There are artistes who are unknown nationally but are so popular in their area that there’s a near riot every time they go on stage. BONIFACE NYAGA takes you on a journey to discover some of the biggest names you may never have heard about.
In this digital age, fame is often equated to social media popularity; how often one trends or is covered by the media. In Kenya, accurate data about music consumption is actually very hard to come by. Consequently, fame and popularity are often measured by publicity rather than actual fan base numbers. There is a class of performers who are in a league of their own, they move crowds with their music and demand a near cultic following in their spheres of influence. Promoters depend on these low-key heroes to draw in crowds when they visit their counties, because you can’t have a concert without them. These are the artistes who command such a strong following that the first time you see them on stage, you are left wondering “Who is that and why don’t I know about them?”
Considered the reigning King of Ohangla, Musa Jakadala hits the stage with unparalleled velocity. Backed by a full band and a troupe of dancers, Jakadala holds his audience hostage for the entirety of his set. His iconic Benga vocals and rhythmic songs will keep you dancing and yearning for more after he is done. At his performance a few weeks ago, during the Chrome Mega bash, there was a near riot when his set came to an end. Though he had already performed for almost a whole hour, fans wanted more of his Ohangla flavour.
Alphonce Kioko Maima
Currently touted as the Michael Jackson of Kamba music, Maima is conquering hearts and minds with his iconic guitar licks and captive vocals. In his repertoire “Carol”, “Kamain Switch” and “Tuendee Nesa” are some of his biggest hits. Together with his ensemble, Kithungo Boys Band, Maima keeps a very busy schedule, performing at different entertainment spots in major towns and cities. When performing in his home turf, the reigning king of Kamba Music is known to even upstage very big artistes.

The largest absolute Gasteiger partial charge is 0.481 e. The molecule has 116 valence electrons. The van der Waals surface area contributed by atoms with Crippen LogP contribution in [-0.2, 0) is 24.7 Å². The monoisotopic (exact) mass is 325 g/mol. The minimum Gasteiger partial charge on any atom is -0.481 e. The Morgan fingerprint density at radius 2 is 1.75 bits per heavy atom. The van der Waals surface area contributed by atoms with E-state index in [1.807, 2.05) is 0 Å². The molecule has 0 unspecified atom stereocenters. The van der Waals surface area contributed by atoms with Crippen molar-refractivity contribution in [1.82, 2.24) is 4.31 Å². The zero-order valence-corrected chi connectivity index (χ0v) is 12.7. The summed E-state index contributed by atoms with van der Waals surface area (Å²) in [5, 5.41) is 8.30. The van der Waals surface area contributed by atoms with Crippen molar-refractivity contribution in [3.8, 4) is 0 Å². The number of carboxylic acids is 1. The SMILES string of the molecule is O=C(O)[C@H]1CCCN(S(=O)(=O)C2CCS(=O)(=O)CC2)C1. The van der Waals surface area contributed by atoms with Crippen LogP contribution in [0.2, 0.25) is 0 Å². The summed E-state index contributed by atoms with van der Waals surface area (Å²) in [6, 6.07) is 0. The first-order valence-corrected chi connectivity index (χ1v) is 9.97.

Before winning the 2018 Groove Award for Eastern Counties song of the year with “Kiwango Kingi”, Wilberforce was relatively unknown in the mainstream industry. With about 17,000 subscribers and almost 5 million views on YouTube, Musyoka is a force to reckon with. Fans across the country, listen to his songs on repeat, many of whom use his song as a ring back tunes. His topical and very well done songs have made him a major force in the Kamba gospel sector. Ranked 7 in Eastern Region as per MPAKE’s recently released logs, Wilberforce is really big in his neck of the woods.
The undisputed king of Bango music is a crowd puller at the coast. Though well known, he doesn’t receive the legendary status that his 64-year career deserves. “Kisulisuli”, “Mama Emmy”, “David na Vera” and “Utanichoka” are some of the timeless hits that have kept revellers dancing for years. Mzee Ngala's song "Bango" is the originator of the name for the title of the genre. The resilience of the name, bango, is testament to the genre he created. Some of the groups he has played with include Hodi Boys and Bahari Boys, as the founder and band leader of the 1960s and 1970s groups, respectively.
In the ever changing Rift Valley music scene, Mwalimu Kendagor is currently flying high. Applauded for his fidelity to the Kalenjin culture, Mwalimu is known for his educative and insightful songs. His songs address various social issues and he frequently emcees weddings where he advices couples on marriage. Cutting across all age groups, Mwalimu’s songs are huge in Rift Valley, and his influence in the region is undisputed. Deejays in the area know all too well that a party is never complete unless you’ve played one of his hits.
Mike “Sweetstar” Rotich
He is the Diamond Platinum of Kalenjin music, lording over his kingdom with swag and melody. Popularly known for his hits “Nono” and “Material Molo”, Sweetstar is the darling of Kalenjin music. As a leading figure in his region, both political and commercial events are not complete without him. Deafening screams from excited fans announce his arrival every time he gets on stage. He is also quite the performer, often hitting the stage with dancers and rocking the crowd every single time, whether backed by a band or on play back. Unlike other areas, the Rift Valley music scene is very well developed and popular Kalenjin musicians often go home with very healthy performance cheques. The leader of Sweetstar is reported to be making very good money.
Rising from selling soup in Nakuru to becoming the top selling Kikuyu gospel artiste in Kenya, Sammy Irungu has come a long way. Known for his weekly show on Kikuyu radio station Inooro FM – a gig he has held since 2010 – Irungu is a powerhouse in this vernacular music scene. Some of his biggest hits include “Njira Ciaku”, “Maithori”, “Ndi Wira Wa Moko Maku” and “Menyerera Gucenjanirio Irathimo”. He was nominated for Groove Awards 2018 Central Counties Song of the Year for “Ngita ya Daudi”. His songs can be heard blazing from barbershops, kiosks or matatus, especially where Kikuyu music is popular. You may not find him on Instagram and maybe a little bit on Facebook, but on the ground crowds go crazy when his songs are played. His humble and simple demeanour has endeared him to a multitude of fans.